Big Reb

When I was 13 and my sister was 6 our mother (who had had dogs all her life) decided it was time our family had another dog. My father (brought up in Glasgow tenements and therefore with next to no knowledge about dogs) was despatched to obtain a puppy.

He returned about half a day later with a smooth haired, mainly black pup just old enough to leave his mother. He proudly presents this new family member for my mother’s inspection and was somewhat surprised when she announced “He’s going to be huge! Look at those feet”.

Time went by and little Rebel, as my sister had named him, grew…..and grew……and grew. At 6 months we realised that what we had was a cross between a Labrador and a Bismarck Boxer. In other words massive.

He was also living up to his name because he would not obey or react to any command. In fact he only reacted to “Dinner” when he ran to the kitchen and sat by his food bowl and “Walkies” when he would run to the front door and whine pathetically until he was taken out.

This situation couldn’t be allowed to continue because an out of control dog that weighed somewhere in the region of 6 stone just could not be tolerated.

One of my uncles, who served for a while with the Military Police dog unit, offered to take him for a couple of months and see what he could do with him, so Rebel was packed off and my sister and I hung around the phone every day to get updates on his progress.

On his return Rebel was a different dog. He reacted instantly to many commands, some normal ones, others the sort of thing taught to police dogs, however, just to make sure that no-one outside the family would be able to shout commands and confuse him, my uncle had taught him all commands in Gaelic. It took a while but my sister and I got the hang of it eventually.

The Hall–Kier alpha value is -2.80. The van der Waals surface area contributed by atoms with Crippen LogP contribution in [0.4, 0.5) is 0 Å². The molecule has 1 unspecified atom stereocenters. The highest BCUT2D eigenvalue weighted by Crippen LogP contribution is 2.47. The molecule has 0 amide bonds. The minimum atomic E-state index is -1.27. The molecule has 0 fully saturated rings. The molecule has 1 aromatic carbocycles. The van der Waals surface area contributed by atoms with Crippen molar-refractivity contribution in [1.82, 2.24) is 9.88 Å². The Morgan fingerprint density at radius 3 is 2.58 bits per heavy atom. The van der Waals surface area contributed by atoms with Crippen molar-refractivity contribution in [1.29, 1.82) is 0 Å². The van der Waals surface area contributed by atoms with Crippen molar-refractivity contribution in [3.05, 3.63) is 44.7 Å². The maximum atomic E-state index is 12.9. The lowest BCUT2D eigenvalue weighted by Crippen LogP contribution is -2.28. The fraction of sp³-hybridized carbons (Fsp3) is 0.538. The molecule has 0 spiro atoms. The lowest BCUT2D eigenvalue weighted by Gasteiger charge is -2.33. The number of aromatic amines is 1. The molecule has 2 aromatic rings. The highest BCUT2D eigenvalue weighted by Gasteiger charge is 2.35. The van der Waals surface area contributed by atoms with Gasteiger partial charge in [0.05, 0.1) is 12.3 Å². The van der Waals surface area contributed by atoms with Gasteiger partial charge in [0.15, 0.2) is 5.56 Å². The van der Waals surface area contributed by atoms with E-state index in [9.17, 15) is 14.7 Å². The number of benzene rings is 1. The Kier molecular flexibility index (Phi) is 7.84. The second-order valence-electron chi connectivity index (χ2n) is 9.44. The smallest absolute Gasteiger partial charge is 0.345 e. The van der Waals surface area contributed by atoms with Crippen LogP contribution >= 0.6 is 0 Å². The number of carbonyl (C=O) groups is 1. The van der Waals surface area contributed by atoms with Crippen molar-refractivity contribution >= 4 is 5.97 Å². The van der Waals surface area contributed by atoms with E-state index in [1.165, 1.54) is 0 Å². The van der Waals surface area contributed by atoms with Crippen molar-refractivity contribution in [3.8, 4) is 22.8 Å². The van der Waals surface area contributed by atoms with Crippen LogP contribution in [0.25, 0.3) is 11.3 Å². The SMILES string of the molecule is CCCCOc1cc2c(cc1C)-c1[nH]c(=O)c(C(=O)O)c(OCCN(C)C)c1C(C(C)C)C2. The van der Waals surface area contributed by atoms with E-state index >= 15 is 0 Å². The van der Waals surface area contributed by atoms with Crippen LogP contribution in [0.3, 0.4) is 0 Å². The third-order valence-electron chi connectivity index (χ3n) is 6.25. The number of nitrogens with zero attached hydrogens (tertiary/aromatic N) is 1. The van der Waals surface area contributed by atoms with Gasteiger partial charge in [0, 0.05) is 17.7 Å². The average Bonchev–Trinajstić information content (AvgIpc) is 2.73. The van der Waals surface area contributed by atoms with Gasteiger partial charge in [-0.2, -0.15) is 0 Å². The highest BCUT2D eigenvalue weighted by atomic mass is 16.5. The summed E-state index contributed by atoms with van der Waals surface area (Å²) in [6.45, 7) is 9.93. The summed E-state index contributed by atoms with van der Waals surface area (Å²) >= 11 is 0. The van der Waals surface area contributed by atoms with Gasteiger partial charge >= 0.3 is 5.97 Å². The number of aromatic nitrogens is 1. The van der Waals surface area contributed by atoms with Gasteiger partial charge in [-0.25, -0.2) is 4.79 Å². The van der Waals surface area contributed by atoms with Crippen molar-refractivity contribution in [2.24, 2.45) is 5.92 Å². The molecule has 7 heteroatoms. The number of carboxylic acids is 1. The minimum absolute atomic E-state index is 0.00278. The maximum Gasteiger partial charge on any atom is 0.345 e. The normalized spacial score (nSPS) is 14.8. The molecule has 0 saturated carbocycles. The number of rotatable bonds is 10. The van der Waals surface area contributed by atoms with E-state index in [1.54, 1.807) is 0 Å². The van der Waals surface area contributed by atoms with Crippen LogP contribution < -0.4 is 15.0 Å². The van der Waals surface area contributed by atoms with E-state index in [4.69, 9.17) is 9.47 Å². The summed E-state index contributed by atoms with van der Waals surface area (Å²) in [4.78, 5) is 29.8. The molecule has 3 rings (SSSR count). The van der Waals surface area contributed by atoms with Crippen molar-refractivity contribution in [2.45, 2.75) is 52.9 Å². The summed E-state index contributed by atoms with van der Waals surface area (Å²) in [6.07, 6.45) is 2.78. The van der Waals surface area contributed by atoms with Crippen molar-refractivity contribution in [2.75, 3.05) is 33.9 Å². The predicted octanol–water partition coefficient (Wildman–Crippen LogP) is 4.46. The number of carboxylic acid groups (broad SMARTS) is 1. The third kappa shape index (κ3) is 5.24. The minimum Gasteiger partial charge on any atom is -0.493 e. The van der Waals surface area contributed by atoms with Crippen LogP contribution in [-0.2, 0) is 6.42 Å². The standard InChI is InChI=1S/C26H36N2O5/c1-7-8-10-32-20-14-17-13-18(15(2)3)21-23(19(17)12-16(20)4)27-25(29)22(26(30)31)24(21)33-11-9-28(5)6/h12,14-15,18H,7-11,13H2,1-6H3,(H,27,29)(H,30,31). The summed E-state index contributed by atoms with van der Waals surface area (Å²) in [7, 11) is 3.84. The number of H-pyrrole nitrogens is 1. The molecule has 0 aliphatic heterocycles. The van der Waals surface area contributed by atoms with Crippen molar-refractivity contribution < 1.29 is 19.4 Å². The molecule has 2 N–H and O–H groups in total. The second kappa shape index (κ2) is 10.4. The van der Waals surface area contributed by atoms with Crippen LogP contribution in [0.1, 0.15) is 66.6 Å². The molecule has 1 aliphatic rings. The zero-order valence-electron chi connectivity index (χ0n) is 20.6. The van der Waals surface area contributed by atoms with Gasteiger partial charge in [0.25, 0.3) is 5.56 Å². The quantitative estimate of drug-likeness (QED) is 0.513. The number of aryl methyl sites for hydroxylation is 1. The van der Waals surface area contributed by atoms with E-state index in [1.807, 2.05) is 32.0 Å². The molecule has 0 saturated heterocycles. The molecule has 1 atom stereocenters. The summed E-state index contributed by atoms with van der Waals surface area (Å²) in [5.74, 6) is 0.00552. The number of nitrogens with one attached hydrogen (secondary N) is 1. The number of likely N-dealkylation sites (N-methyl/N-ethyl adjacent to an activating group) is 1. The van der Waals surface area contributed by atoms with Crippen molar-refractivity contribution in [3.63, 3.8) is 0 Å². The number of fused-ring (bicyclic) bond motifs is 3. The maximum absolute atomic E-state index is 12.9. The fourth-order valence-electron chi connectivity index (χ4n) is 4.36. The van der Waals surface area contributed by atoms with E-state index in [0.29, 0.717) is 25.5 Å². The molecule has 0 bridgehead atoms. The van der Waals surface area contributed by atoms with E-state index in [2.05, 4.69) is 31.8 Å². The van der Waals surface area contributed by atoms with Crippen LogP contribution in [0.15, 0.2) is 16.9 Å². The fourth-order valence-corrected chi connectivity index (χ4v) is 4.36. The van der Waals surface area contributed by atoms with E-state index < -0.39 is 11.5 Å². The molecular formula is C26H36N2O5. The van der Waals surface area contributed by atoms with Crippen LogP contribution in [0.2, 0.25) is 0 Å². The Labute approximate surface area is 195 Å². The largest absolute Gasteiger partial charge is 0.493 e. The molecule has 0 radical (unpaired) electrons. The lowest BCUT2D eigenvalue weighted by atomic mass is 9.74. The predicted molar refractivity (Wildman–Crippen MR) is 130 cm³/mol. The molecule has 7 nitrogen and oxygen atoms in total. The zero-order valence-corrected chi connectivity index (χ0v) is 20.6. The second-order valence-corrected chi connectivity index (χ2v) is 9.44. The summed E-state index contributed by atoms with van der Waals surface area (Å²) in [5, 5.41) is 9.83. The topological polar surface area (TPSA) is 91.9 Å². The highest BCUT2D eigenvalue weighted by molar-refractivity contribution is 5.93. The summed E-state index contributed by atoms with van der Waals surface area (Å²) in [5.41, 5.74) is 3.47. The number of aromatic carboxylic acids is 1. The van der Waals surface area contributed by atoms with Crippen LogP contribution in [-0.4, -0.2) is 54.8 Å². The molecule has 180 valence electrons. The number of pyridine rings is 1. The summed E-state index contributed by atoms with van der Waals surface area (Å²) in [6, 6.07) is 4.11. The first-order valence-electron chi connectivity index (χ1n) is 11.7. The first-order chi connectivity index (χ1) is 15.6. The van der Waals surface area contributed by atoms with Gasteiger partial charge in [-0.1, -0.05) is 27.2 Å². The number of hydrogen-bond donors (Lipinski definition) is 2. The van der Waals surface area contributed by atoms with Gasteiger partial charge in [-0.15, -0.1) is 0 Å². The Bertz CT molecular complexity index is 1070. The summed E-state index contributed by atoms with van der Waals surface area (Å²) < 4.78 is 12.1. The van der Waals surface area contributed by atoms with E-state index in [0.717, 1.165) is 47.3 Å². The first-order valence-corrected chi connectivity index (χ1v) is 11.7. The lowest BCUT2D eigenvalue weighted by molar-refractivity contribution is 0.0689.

So there we were with this wonderful, huge, mostly friendly, Gaelic speaking dog who only had one small problem. That was his return when called.

Rebel seemed to think that when called he should, of course, return to his master/mistress as fast as possible. That, of course, meant at full gallop of about 20 to 25 miles per hour and he wouldn’t even slow down until he got to you. This meant that when you had released him for a run in the field or woodland near where we lived and called him to come back, you had to be sure you kept an eye out for his arrival and take a quick step left or right to avoid getting bowled over as he arrived like a freight train.

We had Rebel for 9 years and he was an amazing dog, but we could never break him of that freight train arrival.

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